- Cancellations by ocean carriers swelled to nearly 3.96 million TEUs last week to create another peak in this year’s blank sailings numbers, according to the latest figures from Sea-Intelligence.
- The amount of blanked sailings increased 15% week over week to end a six-week plateau where carriers did not announce any significant decreases in capacity. Sea-Intelligence had been predicting further growth in blank sailings for several weeks.
Carriers have used blank sailings to cut expenses and keep rates aloft at a time when demand for ocean shipping has been sliding.
“The Group continues to adjust its capacity and logistical resources to meet the needs of its customers in order to preserve its profitability and protect its cash flows and its liquidity,” CMA CGM said Monday in a press release. CMA CGM’s volume was down 4.6% in the first quarter, but the company’s CFO, Michel Sirat, told Lloyd’s List it expects volume to be down around 15% in the second quarter.
Maersk expected volume to drop 20% to 25% in the second quarter across all its businesses, the carrier said when it released its earnings last month.
There has so far been no indication of a summer peak season that would normally occur in ocean shipping, according to a note from Drewry last week.
Spot rates from China/East Asia to US
Chart: Matt Leonard/Supply Chain Dive Source: Freightos
Rates from China to the U.S. have actually managed to increase recently. Rates between China/East Asia and the North America West Coast have grown nearly 14% between May 29 and June 5, according to numbers from Freightos.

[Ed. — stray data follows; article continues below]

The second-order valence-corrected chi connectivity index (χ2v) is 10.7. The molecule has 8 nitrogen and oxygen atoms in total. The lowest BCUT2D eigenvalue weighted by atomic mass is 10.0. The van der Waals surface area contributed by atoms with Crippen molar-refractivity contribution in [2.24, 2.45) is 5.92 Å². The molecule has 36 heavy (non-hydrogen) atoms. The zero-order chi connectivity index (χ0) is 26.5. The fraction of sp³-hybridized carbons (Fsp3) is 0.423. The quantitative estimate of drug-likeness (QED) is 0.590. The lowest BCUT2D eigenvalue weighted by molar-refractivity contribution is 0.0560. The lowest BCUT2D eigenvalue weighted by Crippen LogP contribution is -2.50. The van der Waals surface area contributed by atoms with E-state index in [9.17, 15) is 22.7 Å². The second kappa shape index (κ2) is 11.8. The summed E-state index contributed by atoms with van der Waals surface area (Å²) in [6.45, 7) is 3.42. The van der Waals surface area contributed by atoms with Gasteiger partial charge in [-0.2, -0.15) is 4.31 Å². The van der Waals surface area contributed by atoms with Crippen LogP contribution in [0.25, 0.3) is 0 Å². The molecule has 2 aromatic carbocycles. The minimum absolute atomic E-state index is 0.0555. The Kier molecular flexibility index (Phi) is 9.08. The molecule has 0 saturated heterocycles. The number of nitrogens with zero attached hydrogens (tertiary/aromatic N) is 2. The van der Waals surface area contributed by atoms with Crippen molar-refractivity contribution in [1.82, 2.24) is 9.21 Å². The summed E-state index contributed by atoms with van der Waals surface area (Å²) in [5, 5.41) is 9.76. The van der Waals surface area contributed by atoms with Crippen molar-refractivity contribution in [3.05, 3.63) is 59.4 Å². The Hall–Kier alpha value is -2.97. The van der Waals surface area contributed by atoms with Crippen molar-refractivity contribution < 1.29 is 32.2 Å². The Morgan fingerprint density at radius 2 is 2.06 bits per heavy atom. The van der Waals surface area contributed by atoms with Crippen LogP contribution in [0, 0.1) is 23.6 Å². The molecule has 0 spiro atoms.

It is difficult for carriers to plan blank sailings months in advance, but the latest announcements from 2M and THE Alliance show the carriers are making an effort to provide more notice to shippers. Last week, blank sailings were planned to drop to zero in about six weeks, Murphy said in an interview with Supply Chain Dive.
“There is two ways of interpreting that,” he said. “Number one is that everything is good six weeks from now, all the problems have gone and capacity is back up and demand is back up, which is the optimistic but also very unrealistic reading. The more realistic reading is that the carriers have had only plans six weeks out last week.”
Carriers have gotten much better at managing their capacity during the coronavirus pandemic, he said. “And why are they better now? Well, there are less carriers,” he said. “There used to be 20 carriers, so you could almost be certain there would always be somebody ready to underbid the market … and freight rates would almost immediately tank whenever we had a disruption like this.”
“In this crisis, if there had been 20 carriers, I’d say 25% would have gone bankrupt by now,” he said.
Now, the East-West trade is controlled by three alliances, which means there is less undercutting by the companies left on the market that feel like they can manage the supply and demand with blank sailings.
Blank sailings can cause headaches for shippers as the canceled trips can remove port callings that are important to certain supply chains. There are options for shippers, such as switching to a different alliance, which “is going to be a bit of a nightmare,” Murphy continued.
There will likely be more blank sailings in the near future, according to Sea-Intelligence.
In the next 12 weeks, about 8% of capacity has been taken out of the Trans-Pacific route and about 15% has been taken out on Asia-Europe. Ocean Alliance has so far announced fewer blank sailings than its counterparts at 2M and THE Alliance, Murphy said.
“We think it’s very likely that [Ocean Alliance] will be announcing a considerable amount of blank sailings in the coming weeks,” he said.
As freight rates stay higher, some carriers could be motivated to add more capacity to the market, which would then pull rates down, he said.